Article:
I believe you mean "the number of buckets" not the number of valid hash keys ... there is a catch though ... the m usually depends on n! How exactly, depends, but I beleive in the Perl builtin implementation its 2*n rounded to the nearest power of 2. Which means your o(n/2m) becomes o(n/4n) wich becomes o(1/4) and ... well ... constants are irrelevant in the o() notation thus it's o(1). QED.
The average case of hash lookup even with the naive implementation is o(1), the worst case is O(n) for the naive implementation, but there are ways around that. They make the implementation more complex and insertion more costly, but they are possible. You can rehash once the list in a bucket gets too long or you can use binary trees instead of lists in the buckets.
Posts are HTML formatted. Put <p> </p> tags around your paragraphs. Put <code> </code> tags around your code and data!
Titles consisting of a single word are discouraged, and in most cases are disallowed outright.
Read Where should I post X? if you're not absolutely sure you're posting in the right place.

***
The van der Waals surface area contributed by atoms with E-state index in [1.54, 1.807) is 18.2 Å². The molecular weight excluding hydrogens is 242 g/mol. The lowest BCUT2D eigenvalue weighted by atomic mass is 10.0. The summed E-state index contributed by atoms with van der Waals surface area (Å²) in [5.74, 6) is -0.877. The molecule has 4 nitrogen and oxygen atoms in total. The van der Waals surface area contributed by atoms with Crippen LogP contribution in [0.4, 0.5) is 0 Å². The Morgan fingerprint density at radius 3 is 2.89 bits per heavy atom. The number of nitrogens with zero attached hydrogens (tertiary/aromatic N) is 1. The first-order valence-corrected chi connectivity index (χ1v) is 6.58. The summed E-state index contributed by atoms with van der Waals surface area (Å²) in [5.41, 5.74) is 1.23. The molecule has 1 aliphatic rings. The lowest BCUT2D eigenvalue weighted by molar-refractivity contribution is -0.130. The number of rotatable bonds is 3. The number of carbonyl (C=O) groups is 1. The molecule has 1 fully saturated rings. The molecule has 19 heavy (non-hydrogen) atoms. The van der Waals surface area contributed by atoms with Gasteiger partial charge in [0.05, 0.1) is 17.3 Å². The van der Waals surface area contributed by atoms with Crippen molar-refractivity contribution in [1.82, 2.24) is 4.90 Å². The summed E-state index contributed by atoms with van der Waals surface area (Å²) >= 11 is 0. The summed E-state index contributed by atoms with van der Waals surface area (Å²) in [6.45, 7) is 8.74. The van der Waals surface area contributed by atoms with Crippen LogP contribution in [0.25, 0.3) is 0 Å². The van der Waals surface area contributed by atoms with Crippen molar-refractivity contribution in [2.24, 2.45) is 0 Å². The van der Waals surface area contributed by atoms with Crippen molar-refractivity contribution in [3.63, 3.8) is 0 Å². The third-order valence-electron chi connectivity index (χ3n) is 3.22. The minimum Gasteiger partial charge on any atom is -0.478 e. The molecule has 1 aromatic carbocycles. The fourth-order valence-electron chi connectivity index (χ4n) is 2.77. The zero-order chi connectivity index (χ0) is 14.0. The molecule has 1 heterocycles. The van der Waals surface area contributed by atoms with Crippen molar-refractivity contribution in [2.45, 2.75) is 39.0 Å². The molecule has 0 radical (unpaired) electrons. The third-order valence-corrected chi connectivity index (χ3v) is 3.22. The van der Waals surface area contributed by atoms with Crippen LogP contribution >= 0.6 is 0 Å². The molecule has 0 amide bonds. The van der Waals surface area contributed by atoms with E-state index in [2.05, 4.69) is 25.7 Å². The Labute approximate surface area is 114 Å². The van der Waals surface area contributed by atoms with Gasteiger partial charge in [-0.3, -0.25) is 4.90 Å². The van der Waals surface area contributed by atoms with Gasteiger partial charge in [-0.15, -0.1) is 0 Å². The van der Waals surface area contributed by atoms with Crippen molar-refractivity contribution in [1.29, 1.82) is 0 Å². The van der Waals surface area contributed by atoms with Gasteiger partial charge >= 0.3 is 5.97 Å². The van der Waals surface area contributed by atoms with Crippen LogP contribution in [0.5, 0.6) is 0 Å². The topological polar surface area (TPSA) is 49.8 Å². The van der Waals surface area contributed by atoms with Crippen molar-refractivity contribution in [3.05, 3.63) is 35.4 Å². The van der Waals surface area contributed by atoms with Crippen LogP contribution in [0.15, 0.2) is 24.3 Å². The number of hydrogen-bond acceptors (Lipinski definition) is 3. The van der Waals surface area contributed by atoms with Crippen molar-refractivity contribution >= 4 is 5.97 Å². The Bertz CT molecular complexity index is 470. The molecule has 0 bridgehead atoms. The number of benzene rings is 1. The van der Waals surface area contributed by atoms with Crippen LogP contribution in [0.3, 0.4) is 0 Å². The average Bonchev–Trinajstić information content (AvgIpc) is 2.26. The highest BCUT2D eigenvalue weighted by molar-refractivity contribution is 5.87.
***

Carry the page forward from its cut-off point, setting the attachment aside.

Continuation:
Please read these before you post! —
Posts may use any of the Perl Monks Approved HTML tags:
 a, abbr, b, big, blockquote, br, caption, center, col, colgroup, dd, del, div, dl, dt, em, font, h1, h2, h3, h4, h5, h6, hr, i, ins, li, ol, p, pre, readmore, small, span, spoiler, strike, strong, sub, sup, table, tbody, td, tfoot, th, thead, tr, tt, u, ul, wbr
You may need to use entities for some characters, as follows. (Exception: Within code tags, you can put the characters literally.)

For: 

Use: 
 &   & 
 <   < 
 >   > 
 [   [ 
 ]   ] 
Link using PerlMonks shortcuts! What shortcuts can I use for linking?
See Writeup Formatting Tips and other pages linked from there for more info.